Jewish Right To Israel

Jewish Right To Israel
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Monday, January 17, 2011

How Much Clout Can The US Have If Even The West Bank Palestinians Don't Listen

It's not just a question of not a question of boycotting the peace negotiations--after all, you could explain that away by pointing to political pressure both internally and externally. And why should Abbas be any more receptive than Arafat himself was.

But now, the Palestinian Authority is going to ask the UN to condemn Israeli settlements--despite US requests not to:
The Palestinian Authority has turned down a request from the US to refrain from seeking a UN Security Council resolution condemning settlements, Chief PLO negotiator Saeb Erekat declared on Sunday.


The PA has announced that it would present to the council a draft resolution that condemns settlements as illegal.

The US administration has been pressing the PA to refrain from going to the Security Council out of fear that such a move would have a negative impact on efforts to revive the stalled peace talks.

“The Americans don’t want us to present anything to the Security Council,” Erekat said. “But we made it clear to them that, for us, the Security Council was a gate to international legitimacy.”
Truth be told, the last time Abbas put US interests before his own is when he withdrew support for the Goldstone Report:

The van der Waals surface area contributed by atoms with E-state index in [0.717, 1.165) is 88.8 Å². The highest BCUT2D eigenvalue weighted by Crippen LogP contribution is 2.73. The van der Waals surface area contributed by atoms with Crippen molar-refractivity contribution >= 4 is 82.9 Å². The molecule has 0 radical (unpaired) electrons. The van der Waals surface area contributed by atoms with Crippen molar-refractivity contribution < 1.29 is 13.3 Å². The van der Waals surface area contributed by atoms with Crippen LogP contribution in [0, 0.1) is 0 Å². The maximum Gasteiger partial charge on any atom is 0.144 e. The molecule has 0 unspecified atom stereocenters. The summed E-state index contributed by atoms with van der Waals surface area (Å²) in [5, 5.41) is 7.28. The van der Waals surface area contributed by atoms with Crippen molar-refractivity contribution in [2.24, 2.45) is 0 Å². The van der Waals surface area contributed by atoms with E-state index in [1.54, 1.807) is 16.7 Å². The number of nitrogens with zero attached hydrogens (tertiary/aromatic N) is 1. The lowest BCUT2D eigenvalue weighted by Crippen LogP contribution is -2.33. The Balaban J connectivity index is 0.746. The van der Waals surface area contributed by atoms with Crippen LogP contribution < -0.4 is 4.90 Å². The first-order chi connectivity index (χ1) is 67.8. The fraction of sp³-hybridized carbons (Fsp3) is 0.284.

The Palestinian leadership made a mistake by suspending action on a U.N. report on Gaza war crimes, a member of President Mahmoud Abbas' inner circle said Wednesday - the first such acknowledgment after days of protests in the West Bank and Gaza.

At issue is a 575-page United Nations report that alleged both Israel and Hamas committed war crimes during Israel's three-week offensive against the Islamic militants in Gaza last winter.

Last week, Abbas withdrew Palestinian support for a vote in the Geneva-based UN Human Rights Council to have the report sent to the UN General Assembly for possible action. Such a vote would have been a first of many steps toward possible war crimes tribunals.

With the Palestinians out of the picture, the council set the report aside for six months.

Abbas made the decision under heavy U.S. pressure, Palestinian and Israeli officials have said. U.S. officials told Palestinian leaders that a war crimes debate would complicate efforts to restart Israeli-Palestinian peace talks, according to participants in such meetings.
Abbas got burned then, and it stands to reason that he would be reluctant to let the US stand in the way with the momentum building towards what may be a way to create a second Palestinian state without having to negotiate. Unlike Israel, Abbas has never had to concede anything before--and going directly to the UN may be away to avoid the problem altogether.

The UN has shown itself to be a tool of the Arab world before, and taking one more step in that direction by declaring a Palestinian state--regardless of the legal issues involved--is only natural. After all, for the UN, establishing a Palestinian state--as with the issue of Israeli settlements--is a political issue, not a legal one.

Either way, the lack of US influence in the Middle East is once again clear.

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